• Extension Speakers: Quick Tips for Musicians Part 2

    5 comments / Posted by Bruce Ohms

    212 Extension Cabinet

    In the first part of this article we learned the basics of configuring extension speakers- as long as you know the total impedance load of your cabinet(s).

    So How Do You Calculate the Total Impedance Load?

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  • Extension Speakers: Quick Tips for Musicians Part 1

    5 comments / Posted by Bruce Ohms

    VX112 Extension Speaker

    No matter which speaker configuration you select, if you're playing in different venues chances are you'll eventually want to use different cabinets or an extension speaker. Perhaps you chose a combo amp for the convenience and portability, but your next performance will be on a wide stage where you might not be able to hear your amp from the other side. An additional cabinet on the other side of the stage could be a very nice solution (and your bandmates who play over there might appreciate being able to hear you without having to add you to their crucial monitor mix). At first glance, it seems simple enough, after all your amp does have an extension speaker jack, so you might wonder, "Can't I just plug in there and crank it up?" In general you usually can do just that, but there are some things you need to know to get a good result and to protect your amp from damage. Before we look at how different speaker combinations affect the impedance load your amp has to carry, we need to know what's going on.

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  • Do Fifteen-Inch Speakers Have More Low End Than Ten-inch Speakers?

    30 comments / Posted by Bruce Ohms

    10-inch Bass Speaker Cabinet

    Many bassists looking to get more bottom out of their bass rig have considered adding a bass cabinet with a bigger speaker, such as a 1x15 (or maybe even a 1x18)! Cabinets like these have a popular reputation for providing more low end than their smaller counterparts, such as 2x10, 4x10 and 2x12 cabinets. Similarly, it’s commonly perceived that smaller speakers have more high-end and a quicker response, so players looking for a more articulate sound may gravitate to a cabinet equipped with smaller speakers.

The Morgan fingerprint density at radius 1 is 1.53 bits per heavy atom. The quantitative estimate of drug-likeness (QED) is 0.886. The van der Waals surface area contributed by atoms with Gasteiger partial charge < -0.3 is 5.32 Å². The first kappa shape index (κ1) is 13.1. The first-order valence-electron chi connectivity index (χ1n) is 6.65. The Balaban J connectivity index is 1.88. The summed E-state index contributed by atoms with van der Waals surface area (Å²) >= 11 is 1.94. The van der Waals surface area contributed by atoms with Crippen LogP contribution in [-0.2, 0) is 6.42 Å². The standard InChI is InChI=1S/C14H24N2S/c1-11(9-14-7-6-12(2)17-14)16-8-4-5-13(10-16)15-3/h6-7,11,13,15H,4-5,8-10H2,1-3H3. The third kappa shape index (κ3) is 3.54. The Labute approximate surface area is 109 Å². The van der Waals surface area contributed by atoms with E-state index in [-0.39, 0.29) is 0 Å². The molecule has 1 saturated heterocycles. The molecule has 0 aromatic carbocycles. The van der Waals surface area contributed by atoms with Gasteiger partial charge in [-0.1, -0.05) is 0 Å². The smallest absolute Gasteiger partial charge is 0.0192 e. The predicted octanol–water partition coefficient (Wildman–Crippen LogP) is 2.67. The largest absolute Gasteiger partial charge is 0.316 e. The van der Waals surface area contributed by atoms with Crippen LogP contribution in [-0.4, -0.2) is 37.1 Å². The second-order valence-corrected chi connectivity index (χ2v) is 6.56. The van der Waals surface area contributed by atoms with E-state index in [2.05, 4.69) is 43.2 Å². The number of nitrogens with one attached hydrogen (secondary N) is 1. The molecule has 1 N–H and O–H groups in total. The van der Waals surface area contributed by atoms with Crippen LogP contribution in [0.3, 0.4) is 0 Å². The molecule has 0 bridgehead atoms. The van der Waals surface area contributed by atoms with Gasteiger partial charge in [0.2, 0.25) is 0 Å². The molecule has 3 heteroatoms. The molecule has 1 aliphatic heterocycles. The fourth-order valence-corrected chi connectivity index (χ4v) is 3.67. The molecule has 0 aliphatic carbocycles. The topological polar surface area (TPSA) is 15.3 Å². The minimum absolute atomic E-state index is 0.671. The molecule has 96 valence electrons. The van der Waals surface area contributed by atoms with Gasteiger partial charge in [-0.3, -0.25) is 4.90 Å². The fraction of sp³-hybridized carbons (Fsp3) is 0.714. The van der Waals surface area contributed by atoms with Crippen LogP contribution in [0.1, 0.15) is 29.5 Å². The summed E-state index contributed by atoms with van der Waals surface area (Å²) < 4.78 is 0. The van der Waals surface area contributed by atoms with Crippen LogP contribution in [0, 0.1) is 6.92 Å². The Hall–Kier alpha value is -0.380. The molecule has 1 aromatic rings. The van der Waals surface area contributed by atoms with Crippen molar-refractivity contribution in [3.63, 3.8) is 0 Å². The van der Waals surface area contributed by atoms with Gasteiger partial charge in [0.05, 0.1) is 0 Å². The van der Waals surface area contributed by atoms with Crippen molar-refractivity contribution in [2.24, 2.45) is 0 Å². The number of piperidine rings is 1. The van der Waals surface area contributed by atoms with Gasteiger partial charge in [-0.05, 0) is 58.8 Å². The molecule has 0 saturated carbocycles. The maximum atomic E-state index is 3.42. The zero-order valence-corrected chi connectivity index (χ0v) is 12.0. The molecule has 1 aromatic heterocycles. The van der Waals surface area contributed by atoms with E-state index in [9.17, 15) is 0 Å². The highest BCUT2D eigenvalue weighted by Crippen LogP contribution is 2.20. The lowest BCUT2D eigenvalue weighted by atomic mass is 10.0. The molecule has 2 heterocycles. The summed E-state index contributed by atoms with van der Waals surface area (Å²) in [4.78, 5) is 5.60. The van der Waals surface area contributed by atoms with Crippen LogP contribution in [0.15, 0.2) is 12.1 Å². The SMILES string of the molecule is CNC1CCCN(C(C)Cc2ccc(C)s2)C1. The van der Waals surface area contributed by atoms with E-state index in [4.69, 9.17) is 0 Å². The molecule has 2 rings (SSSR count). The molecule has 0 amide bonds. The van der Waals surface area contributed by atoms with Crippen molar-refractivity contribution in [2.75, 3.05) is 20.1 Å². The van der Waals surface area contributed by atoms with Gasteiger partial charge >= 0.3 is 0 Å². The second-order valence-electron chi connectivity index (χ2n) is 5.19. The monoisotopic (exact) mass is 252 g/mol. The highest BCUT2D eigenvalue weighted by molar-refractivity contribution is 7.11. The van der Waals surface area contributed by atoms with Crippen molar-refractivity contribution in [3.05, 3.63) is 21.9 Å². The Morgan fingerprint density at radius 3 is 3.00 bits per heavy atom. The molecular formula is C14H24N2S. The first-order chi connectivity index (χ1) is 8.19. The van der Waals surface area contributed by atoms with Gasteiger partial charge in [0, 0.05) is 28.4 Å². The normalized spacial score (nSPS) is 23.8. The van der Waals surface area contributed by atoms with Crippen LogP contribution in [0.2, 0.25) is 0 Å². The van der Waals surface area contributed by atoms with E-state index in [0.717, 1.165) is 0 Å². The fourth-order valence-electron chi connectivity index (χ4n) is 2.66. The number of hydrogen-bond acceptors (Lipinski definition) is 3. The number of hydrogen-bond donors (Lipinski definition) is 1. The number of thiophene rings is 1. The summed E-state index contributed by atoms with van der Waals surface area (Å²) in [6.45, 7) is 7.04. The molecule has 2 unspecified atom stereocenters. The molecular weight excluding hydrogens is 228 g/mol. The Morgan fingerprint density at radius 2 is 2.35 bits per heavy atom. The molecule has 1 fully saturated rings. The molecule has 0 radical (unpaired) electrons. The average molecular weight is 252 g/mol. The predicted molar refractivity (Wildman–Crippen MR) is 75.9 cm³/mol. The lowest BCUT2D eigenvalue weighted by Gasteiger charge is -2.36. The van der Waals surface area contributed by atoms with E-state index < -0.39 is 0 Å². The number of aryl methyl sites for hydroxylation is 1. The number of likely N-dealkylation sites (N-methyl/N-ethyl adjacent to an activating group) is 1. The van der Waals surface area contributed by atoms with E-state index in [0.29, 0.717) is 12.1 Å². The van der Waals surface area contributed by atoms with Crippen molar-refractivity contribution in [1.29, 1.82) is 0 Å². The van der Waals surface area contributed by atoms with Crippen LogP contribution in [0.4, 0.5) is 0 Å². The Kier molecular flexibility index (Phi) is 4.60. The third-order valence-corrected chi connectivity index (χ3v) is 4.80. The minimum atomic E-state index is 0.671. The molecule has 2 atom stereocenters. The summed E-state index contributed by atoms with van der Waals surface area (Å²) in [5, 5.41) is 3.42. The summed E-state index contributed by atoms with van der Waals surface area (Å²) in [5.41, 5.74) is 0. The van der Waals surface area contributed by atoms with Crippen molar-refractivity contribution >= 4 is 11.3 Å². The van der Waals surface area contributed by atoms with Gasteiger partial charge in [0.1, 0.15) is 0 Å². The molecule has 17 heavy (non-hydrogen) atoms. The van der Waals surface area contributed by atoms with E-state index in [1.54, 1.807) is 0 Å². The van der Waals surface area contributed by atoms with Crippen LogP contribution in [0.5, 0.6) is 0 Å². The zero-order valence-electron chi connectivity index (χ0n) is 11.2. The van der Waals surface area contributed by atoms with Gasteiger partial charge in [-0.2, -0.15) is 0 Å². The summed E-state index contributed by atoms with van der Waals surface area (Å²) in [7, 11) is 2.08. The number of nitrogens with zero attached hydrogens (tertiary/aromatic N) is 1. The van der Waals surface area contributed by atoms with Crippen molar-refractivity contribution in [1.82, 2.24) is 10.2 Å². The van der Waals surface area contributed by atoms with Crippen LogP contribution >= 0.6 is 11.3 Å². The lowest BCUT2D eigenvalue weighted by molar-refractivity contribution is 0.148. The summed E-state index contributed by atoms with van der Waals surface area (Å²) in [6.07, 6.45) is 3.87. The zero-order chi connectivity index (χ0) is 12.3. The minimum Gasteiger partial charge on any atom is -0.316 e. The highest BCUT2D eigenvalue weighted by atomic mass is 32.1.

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  • How to Troubleshoot Your Guitar Rig in 30 Seconds

    4 comments / Posted by Bruce Ohms

    Guitar Player - How to Troubleshoot Your Guitar Rig

    The entertainment business has always been a “no-excuse” industry. Ever since the phrase “the show must go on!” was first coined in the 1800s by the circus industry, it has been repeated by stage managers everywhere. Whether you make your living playing music or you are a weekend warrior for fun, a good trouble shooting approach will let you go on with the show. Second chances are hard to get, so you need to make that first shot work. Make sure you’ve prepared not only your music but also make sure your equipment is reliable and well-maintained. Unfortunately there is no way to predict when a bad connection or worse a failure will develop in your guitar system, but it is likely at some point you will turn up your guitar on stage and find there is no sound coming out. The good news is that by following a few simple steps, any musician can learn to quickly find which part of the system isn’t working and bypass it to keep the music going.

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  • Advantages of a Building Modular Guitar Rig

    4 comments / Posted by Bruce Ohms

    Guitar Player with Guitar Rig

    Today’s gigging musician will play in a wide variety of venues: small bars, clubs, outdoor stages, and so much more! As such, it is important to have a rig that is suitable for a range of venues and performing situations. Conventional wisdom says it’s better to get way more amp than you need to make sure you have enough juice for any situation. You can always turn down, right? That usually is not true, because the tone and dynamics change on guitar amps when turned up or down. It is also financially wiser to purchase a rig for the long haul, with the power and tone that you won’t grow out of anytime soon. That’s in a perfect world at least- in the real world, if your band is playing the local bar circuit or going on your first tour, you are going to be responsible for moving your rig around and setting it up onstage, so having a huge, powerful rig isn’t always the best way to go. Having a modular rig is highly beneficial for players seeking the easiest setup and best sound at every gig, no matter where it may be!

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